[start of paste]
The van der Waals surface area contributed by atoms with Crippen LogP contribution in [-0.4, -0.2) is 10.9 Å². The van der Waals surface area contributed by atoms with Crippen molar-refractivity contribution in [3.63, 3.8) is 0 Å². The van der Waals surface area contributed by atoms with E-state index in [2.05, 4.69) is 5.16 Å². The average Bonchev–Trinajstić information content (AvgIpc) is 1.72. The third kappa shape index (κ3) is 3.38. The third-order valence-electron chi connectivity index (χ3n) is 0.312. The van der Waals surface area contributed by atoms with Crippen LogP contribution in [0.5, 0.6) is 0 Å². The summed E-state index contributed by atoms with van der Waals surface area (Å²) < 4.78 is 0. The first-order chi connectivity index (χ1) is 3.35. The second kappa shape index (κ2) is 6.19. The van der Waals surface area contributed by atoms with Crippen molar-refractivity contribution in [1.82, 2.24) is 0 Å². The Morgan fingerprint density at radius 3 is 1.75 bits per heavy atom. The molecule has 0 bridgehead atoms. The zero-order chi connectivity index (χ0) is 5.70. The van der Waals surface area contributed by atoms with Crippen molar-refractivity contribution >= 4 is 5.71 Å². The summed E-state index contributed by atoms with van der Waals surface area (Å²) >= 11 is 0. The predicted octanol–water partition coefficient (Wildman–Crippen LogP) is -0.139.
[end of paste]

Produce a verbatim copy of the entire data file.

The van der Waals surface area contributed by atoms with Crippen LogP contribution in [-0.4, -0.2) is 10.9 Å². The van der Waals surface area contributed by atoms with Crippen molar-refractivity contribution in [3.63, 3.8) is 0 Å². The van der Waals surface area contributed by atoms with E-state index in [2.05, 4.69) is 5.16 Å². The average Bonchev–Trinajstić information content (AvgIpc) is 1.72. The third kappa shape index (κ3) is 3.38. The third-order valence-electron chi connectivity index (χ3n) is 0.312. The van der Waals surface area contributed by atoms with Crippen LogP contribution in [0.5, 0.6) is 0 Å². The summed E-state index contributed by atoms with van der Waals surface area (Å²) < 4.78 is 0. The first-order chi connectivity index (χ1) is 3.35. The second kappa shape index (κ2) is 6.19. The van der Waals surface area contributed by atoms with Crippen molar-refractivity contribution in [1.82, 2.24) is 0 Å². The Morgan fingerprint density at radius 3 is 1.75 bits per heavy atom. The molecule has 0 bridgehead atoms. The zero-order chi connectivity index (χ0) is 5.70. The van der Waals surface area contributed by atoms with Crippen molar-refractivity contribution >= 4 is 5.71 Å². The summed E-state index contributed by atoms with van der Waals surface area (Å²) >= 11 is 0. The predicted octanol–water partition coefficient (Wildman–Crippen LogP) is -0.139.